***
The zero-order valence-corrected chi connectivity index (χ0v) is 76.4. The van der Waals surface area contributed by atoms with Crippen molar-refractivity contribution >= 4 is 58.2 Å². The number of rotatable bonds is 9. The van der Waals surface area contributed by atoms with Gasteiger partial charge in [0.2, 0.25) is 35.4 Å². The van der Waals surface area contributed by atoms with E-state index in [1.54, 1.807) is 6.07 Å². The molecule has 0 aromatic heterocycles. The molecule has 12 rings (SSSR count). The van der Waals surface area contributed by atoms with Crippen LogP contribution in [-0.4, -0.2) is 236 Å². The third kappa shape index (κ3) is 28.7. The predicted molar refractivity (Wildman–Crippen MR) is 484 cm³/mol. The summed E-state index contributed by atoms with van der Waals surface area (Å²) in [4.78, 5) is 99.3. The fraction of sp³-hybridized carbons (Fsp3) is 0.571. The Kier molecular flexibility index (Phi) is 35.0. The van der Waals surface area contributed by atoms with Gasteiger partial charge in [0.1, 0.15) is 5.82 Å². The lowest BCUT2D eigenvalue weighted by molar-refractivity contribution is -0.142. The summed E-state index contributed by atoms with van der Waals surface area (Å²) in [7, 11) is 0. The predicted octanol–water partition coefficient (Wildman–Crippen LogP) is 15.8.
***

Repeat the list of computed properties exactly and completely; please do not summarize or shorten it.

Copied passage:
The zero-order valence-corrected chi connectivity index (χ0v) is 76.4. The van der Waals surface area contributed by atoms with Crippen molar-refractivity contribution >= 4 is 58.2 Å². The number of rotatable bonds is 9. The van der Waals surface area contributed by atoms with Gasteiger partial charge in [0.2, 0.25) is 35.4 Å². The van der Waals surface area contributed by atoms with E-state index in [1.54, 1.807) is 6.07 Å². The molecule has 0 aromatic heterocycles. The molecule has 12 rings (SSSR count). The van der Waals surface area contributed by atoms with Crippen LogP contribution in [-0.4, -0.2) is 236 Å². The third kappa shape index (κ3) is 28.7. The predicted molar refractivity (Wildman–Crippen MR) is 484 cm³/mol. The summed E-state index contributed by atoms with van der Waals surface area (Å²) in [4.78, 5) is 99.3. The fraction of sp³-hybridized carbons (Fsp3) is 0.571. The Kier molecular flexibility index (Phi) is 35.0. The van der Waals surface area contributed by atoms with Gasteiger partial charge in [0.1, 0.15) is 5.82 Å². The lowest BCUT2D eigenvalue weighted by molar-refractivity contribution is -0.142. The summed E-state index contributed by atoms with van der Waals surface area (Å²) in [7, 11) is 0. The predicted octanol–water partition coefficient (Wildman–Crippen LogP) is 15.8.